"At that point we said it’s time for white people to do the work, and me being part of this lawsuit is doing some work to stand up for kids who are disadvantaged and who don’t have the resources or the options that my kids do," she says.

Perry, the critic from OneMeck, says he that doesn’t mesh with his take on the Black Lives Matter message.

"Doing the work, for somebody who is white with resources, means that you’re following the lead of folks that are more impacted, and you’re following the lead of people who have more of a lens on what you say that you’re advocating for, than what you think in your own individual brain or heart," Perry says.

Education Rights Vs. Public Health

The suit says CMS is violating students’ right to a sound basic education, which is guaranteed in North Carolina’s constitution. It names the school board, the board chair, the superintendent and the Charlotte-Mecklenburg Association of Educators, whose members lobbied for CMS to open with all remote classes.

Neither CMS nor the association’s president would comment on a pending suit. Allison Schafer, legal counsel for the North Carolina School Boards Association, isn’t directly involved, but she says she’d be surprised if the plaintiffs prevail.

"I don’t believe the courts will second-guess what is basically a public health issue," she says.

Schafer says CMS is the only district in the state facing a legal challenge like this, but it’s among several that chose an all-remote “Plan C” opening. That’s one of two options allowed by Gov. Roy Cooper, along with a “Plan B” that brings students back with social distancing. Schaffer says health officials have the authority to close schools or limit attendance.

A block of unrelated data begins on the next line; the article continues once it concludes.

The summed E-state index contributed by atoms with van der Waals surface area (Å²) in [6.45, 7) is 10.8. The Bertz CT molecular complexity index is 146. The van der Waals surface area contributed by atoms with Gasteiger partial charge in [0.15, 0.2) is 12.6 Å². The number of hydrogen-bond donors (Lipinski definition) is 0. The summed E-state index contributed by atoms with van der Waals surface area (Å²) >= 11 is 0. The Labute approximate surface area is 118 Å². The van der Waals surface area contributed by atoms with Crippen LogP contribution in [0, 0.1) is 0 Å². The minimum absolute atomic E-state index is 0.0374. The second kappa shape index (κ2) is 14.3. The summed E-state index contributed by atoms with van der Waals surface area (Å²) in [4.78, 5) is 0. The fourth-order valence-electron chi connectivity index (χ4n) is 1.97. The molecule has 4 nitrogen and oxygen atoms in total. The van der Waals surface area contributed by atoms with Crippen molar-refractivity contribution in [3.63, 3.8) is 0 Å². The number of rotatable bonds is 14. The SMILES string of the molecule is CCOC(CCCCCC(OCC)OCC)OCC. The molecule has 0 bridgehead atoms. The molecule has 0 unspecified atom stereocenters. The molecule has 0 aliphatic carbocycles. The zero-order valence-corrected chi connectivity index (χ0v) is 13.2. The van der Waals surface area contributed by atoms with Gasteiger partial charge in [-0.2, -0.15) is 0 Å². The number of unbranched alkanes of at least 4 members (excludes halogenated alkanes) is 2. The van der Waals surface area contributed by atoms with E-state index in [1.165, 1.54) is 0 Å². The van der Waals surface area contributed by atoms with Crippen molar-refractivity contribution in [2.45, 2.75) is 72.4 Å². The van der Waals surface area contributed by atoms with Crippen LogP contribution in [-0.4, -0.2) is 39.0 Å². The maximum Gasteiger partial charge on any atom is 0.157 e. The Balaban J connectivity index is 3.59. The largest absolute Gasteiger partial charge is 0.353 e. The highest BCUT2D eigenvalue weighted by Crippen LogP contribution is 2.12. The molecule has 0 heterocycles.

"It’s hard to override the health of and wellbeing of others legally," she says. "You just can’t do that. "

Will Meeting Change Things?

David Redding, the lawyer who filed the suit, said Monday he’s waiting for all the parties to be served to see what happens next. He and the Foys say additional families want to join the suit.

Meanwhile, Redding says they’ll all be watching to see what the CMS board does at a special meeting Wednesday. The board is scheduled to vote on a plan for transitioning into Plan B in-person classes.

"If they’re actively considering how to get kids back in the classroom, then I think my clients would consider that progress," Redding says. But he adds that specific metrics are essential. "If it was objective and measurable and made sense, I mean, hopefully we wouldn’t have to go any further."

The board meeting starts at 6 p.m. Wednesday. Superintendent Earnest Winston has talked about bringing back the youngest students and those with special needs first, with a schedule that offers a mix of remote and in-person classes.